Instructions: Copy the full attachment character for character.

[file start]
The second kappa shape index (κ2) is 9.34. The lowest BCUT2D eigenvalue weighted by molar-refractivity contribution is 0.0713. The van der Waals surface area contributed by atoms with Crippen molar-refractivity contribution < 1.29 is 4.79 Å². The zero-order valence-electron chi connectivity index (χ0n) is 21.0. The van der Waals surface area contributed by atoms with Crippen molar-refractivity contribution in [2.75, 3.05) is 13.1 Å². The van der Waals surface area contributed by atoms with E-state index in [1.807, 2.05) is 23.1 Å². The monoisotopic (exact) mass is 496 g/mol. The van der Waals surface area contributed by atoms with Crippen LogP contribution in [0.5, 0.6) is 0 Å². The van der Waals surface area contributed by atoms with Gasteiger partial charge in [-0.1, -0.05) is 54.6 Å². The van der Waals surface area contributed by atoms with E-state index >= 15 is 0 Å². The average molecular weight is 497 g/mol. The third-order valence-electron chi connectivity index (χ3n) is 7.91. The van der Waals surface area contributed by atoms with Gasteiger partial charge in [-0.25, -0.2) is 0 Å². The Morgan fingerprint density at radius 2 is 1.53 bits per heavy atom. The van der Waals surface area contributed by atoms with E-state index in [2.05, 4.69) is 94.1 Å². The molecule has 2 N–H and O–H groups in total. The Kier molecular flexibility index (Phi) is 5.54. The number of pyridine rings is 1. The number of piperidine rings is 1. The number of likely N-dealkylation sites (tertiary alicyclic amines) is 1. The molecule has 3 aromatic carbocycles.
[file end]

The second kappa shape index (κ2) is 9.34. The lowest BCUT2D eigenvalue weighted by molar-refractivity contribution is 0.0713. The van der Waals surface area contributed by atoms with Crippen molar-refractivity contribution < 1.29 is 4.79 Å². The zero-order valence-electron chi connectivity index (χ0n) is 21.0. The van der Waals surface area contributed by atoms with Crippen molar-refractivity contribution in [2.75, 3.05) is 13.1 Å². The van der Waals surface area contributed by atoms with E-state index in [1.807, 2.05) is 23.1 Å². The monoisotopic (exact) mass is 496 g/mol. The van der Waals surface area contributed by atoms with Crippen LogP contribution in [0.5, 0.6) is 0 Å². The van der Waals surface area contributed by atoms with Gasteiger partial charge in [-0.1, -0.05) is 54.6 Å². The van der Waals surface area contributed by atoms with E-state index >= 15 is 0 Å². The average molecular weight is 497 g/mol. The third-order valence-electron chi connectivity index (χ3n) is 7.91. The van der Waals surface area contributed by atoms with Gasteiger partial charge in [-0.25, -0.2) is 0 Å². The Morgan fingerprint density at radius 2 is 1.53 bits per heavy atom. The van der Waals surface area contributed by atoms with E-state index in [2.05, 4.69) is 94.1 Å². The molecule has 2 N–H and O–H groups in total. The Kier molecular flexibility index (Phi) is 5.54. The number of pyridine rings is 1. The number of piperidine rings is 1. The number of likely N-dealkylation sites (tertiary alicyclic amines) is 1. The molecule has 3 aromatic carbocycles.